The Army List is laid out in the same fashion as the other codices, including a Wargear List and some unique Bio-artifacts.  Most of you will probably be aware of the new units; Haruspex, Exocrine and Hive Crone.  What you might not know is that the Red Terror is back as a character upgrade for a Ravener brood.  What you may also not know is that there is stuff missing.  The Mycetic Spores are gone (so no more drop pods for ‘Nids), which is something that disappoints me.  Although I didn’t use them that much, they were part of Tyranid Lore for a long time and it seems a shame to get rid of them.  The more cynical side of me would think that this is because drop pods are a ‘Space Marine thing’….but oh well.  What’s also missing are the Ymgarl Genestealers, the Parasite of Mortrex and to the delight of people who’ve fought tournaments against ‘Nid players the Doom of Malan’tai.  That’s right, Doom is no longer in the Tyranid army.  Personally I’m not that bothered, I only used a couple of once (once for a laugh, and again to teach a young-blood a lesson about gaming), but I know that others use him as their game winner – drop Doom into the middle of the enemy and watch him devour their souls.  Leads for a rather repetitive game, and one in which your opponent can do little to counter.  Maybe they should have re-written him, but no sense in crying over spilt ichor.

HQs: In an interesting move Old One Eye and Deathleaper have moved to HQ section.  This means you can have a general without it being a Synapse Creature.  They’ve also dropped in points.  You’ll also find the Hive Tyrant, Tervigon, Tyranid Prime and Swarmlord still present with a few subtle changes but nothing too extravagant (the Tyrant is now BS 4 for example).  Both the Tervigon and the Tyranid Prime have had a large points increase (+35 and +45 respectively) but their rules & stats are virtually the same.  Despite the cost of the box set it’s good to see GW finally making a model for the Prime.  In a similar vein it’s also good to see a plastic box for the Tyrant Guard/Hive Guard, and considering these models were metal/finecast the cost for 3 is about the same.  Plus you finally have all of the weapons options for move them and the Warriors.  Your generic ‘characters’ have access to the a wide range of bioweapons and biomorphs, plus the bio-artifacts.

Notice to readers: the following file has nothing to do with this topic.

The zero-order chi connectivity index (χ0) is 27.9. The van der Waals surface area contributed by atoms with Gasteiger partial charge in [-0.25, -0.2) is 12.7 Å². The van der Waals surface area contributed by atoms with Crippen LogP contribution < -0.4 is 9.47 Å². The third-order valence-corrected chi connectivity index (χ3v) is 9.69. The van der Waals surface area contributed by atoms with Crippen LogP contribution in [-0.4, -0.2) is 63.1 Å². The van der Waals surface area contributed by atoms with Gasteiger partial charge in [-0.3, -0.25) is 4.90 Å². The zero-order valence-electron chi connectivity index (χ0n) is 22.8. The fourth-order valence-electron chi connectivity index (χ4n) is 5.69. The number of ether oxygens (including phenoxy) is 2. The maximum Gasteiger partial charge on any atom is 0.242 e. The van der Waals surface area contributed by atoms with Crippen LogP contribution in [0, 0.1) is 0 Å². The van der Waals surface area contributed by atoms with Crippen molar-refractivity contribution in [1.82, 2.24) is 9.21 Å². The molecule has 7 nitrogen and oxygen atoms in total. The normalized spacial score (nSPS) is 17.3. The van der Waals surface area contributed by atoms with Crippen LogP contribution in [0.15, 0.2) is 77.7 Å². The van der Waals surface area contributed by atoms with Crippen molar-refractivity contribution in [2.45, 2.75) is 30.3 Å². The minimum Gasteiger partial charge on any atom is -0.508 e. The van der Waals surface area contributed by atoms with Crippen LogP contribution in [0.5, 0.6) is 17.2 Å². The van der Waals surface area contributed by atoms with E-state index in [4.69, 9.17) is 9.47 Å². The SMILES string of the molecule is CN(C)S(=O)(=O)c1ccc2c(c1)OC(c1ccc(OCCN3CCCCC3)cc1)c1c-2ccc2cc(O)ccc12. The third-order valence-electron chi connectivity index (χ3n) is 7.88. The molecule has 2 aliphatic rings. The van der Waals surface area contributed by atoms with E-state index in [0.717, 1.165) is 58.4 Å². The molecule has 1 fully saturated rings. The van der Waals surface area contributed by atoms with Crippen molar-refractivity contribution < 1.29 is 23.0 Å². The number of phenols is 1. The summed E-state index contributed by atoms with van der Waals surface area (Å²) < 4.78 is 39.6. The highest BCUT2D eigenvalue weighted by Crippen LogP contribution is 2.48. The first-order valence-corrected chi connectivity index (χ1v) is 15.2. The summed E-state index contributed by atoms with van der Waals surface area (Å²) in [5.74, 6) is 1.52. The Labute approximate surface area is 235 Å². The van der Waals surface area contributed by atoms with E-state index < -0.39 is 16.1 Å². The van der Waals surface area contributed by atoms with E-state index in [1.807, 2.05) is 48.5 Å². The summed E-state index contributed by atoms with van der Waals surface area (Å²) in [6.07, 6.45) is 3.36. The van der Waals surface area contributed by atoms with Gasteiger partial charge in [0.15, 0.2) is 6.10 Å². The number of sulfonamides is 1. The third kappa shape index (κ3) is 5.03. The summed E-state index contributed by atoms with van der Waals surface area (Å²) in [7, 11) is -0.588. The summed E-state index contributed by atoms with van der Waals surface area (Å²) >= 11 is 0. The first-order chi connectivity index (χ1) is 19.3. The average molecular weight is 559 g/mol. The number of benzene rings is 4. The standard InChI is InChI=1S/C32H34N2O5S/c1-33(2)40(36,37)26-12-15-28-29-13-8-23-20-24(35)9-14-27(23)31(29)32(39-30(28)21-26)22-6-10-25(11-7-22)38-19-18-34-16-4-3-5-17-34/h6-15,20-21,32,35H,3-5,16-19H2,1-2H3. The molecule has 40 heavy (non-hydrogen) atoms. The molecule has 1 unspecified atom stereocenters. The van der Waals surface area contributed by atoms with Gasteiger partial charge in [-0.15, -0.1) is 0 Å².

Troops: No real changes here.  Termagants & Hormagaunts have dropped 1pt, rippers are up 3pts.  Warriors & Geenstealers are the same, though the Warriors now have access to Flesh Hooks, which work similar to assault grenades in combat again.  The Termagants still have the weapon options for spike rifles, spinefists & devourers, and for some point the strangleweb.  Having played Tyranids since 2nd Edition I was happy to see the return of the old weapons…but I don’t see why anyone would take the strangleweb.  Sure it’s a template weapon, but it’s Strength 2 which means at best 5’s to wound…you can only have 1 for ever 10 Termagants and it costs 5 points, that’s more than the gaunt carrying it.  Like I said, don’t see the point in a Strength 2 template.

Elites: Here’s where it starts to get interesting.  The Hive Guard now have the option for upgrading to the Shockcannon, and 18″ range haywire weapon, just to increase their vehicle killing potential.  I’m a little disappointed that they didn’t get an anti-aircraft weapon as an option, given the dominance of aircraft in current 40K, they would have seemed the logical unit to give it too.  As it happens there is no ground based AA gun for the ‘Nids.

Lictors seem to be useful again.  They can’t assault from Deep Strike, but they no longer have to deploy in that way.  They can deployed like a regular unit and come with the Infiltrate special rule, so they get to start the game on the table and act as a teleport homer for your other units.  This also means you don’t have the “Surprise I was that tree! Now I can’t do anything for a turn so feel free to shoot me”.  If you do decide to Deep Strike them, they don’t scatter.  They’re also slightly better in combat than they used to be.